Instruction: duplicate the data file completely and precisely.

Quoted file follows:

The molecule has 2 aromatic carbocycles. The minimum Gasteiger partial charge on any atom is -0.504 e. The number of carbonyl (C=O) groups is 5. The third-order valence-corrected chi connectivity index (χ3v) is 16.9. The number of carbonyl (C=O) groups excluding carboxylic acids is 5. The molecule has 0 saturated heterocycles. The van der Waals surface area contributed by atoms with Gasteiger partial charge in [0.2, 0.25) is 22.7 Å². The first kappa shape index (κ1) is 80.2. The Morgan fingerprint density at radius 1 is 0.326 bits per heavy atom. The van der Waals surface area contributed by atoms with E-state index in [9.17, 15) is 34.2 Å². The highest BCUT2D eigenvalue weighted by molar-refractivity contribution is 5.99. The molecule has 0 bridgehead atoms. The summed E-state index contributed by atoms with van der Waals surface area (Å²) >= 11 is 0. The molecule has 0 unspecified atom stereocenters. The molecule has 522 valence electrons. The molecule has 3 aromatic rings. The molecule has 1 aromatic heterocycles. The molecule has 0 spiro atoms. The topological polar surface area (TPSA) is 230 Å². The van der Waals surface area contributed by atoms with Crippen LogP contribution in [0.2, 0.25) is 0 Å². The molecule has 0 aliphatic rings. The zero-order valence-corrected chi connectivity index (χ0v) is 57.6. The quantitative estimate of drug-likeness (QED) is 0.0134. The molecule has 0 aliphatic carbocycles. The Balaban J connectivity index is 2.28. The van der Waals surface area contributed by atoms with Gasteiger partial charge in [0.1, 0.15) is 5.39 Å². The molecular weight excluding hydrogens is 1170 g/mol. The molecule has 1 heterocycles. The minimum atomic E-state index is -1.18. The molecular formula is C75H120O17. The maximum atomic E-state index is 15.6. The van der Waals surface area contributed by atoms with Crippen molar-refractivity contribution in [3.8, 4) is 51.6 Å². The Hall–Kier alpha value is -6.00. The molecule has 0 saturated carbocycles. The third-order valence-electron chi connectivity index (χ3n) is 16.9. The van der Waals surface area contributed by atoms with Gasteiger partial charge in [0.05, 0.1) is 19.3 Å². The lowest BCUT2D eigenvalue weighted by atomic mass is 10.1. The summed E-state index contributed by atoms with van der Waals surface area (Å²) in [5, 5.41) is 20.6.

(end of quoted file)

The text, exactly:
The molecule has 2 aromatic carbocycles. The minimum Gasteiger partial charge on any atom is -0.504 e. The number of carbonyl (C=O) groups is 5. The third-order valence-corrected chi connectivity index (χ3v) is 16.9. The number of carbonyl (C=O) groups excluding carboxylic acids is 5. The molecule has 0 saturated heterocycles. The van der Waals surface area contributed by atoms with Gasteiger partial charge in [0.2, 0.25) is 22.7 Å². The first kappa shape index (κ1) is 80.2. The Morgan fingerprint density at radius 1 is 0.326 bits per heavy atom. The van der Waals surface area contributed by atoms with E-state index in [9.17, 15) is 34.2 Å². The highest BCUT2D eigenvalue weighted by molar-refractivity contribution is 5.99. The molecule has 0 bridgehead atoms. The summed E-state index contributed by atoms with van der Waals surface area (Å²) >= 11 is 0. The molecule has 0 unspecified atom stereocenters. The molecule has 522 valence electrons. The molecule has 3 aromatic rings. The molecule has 1 aromatic heterocycles. The molecule has 0 spiro atoms. The topological polar surface area (TPSA) is 230 Å². The van der Waals surface area contributed by atoms with Crippen LogP contribution in [0.2, 0.25) is 0 Å². The molecule has 0 aliphatic rings. The zero-order valence-corrected chi connectivity index (χ0v) is 57.6. The quantitative estimate of drug-likeness (QED) is 0.0134. The molecule has 0 aliphatic carbocycles. The Balaban J connectivity index is 2.28. The van der Waals surface area contributed by atoms with Gasteiger partial charge in [0.1, 0.15) is 5.39 Å². The molecular weight excluding hydrogens is 1170 g/mol. The molecule has 1 heterocycles. The minimum atomic E-state index is -1.18. The molecular formula is C75H120O17. The maximum atomic E-state index is 15.6. The van der Waals surface area contributed by atoms with Crippen molar-refractivity contribution in [3.8, 4) is 51.6 Å². The Hall–Kier alpha value is -6.00. The molecule has 0 saturated carbocycles. The third-order valence-electron chi connectivity index (χ3n) is 16.9. The van der Waals surface area contributed by atoms with Gasteiger partial charge in [0.05, 0.1) is 19.3 Å². The lowest BCUT2D eigenvalue weighted by atomic mass is 10.1. The summed E-state index contributed by atoms with van der Waals surface area (Å²) in [5, 5.41) is 20.6.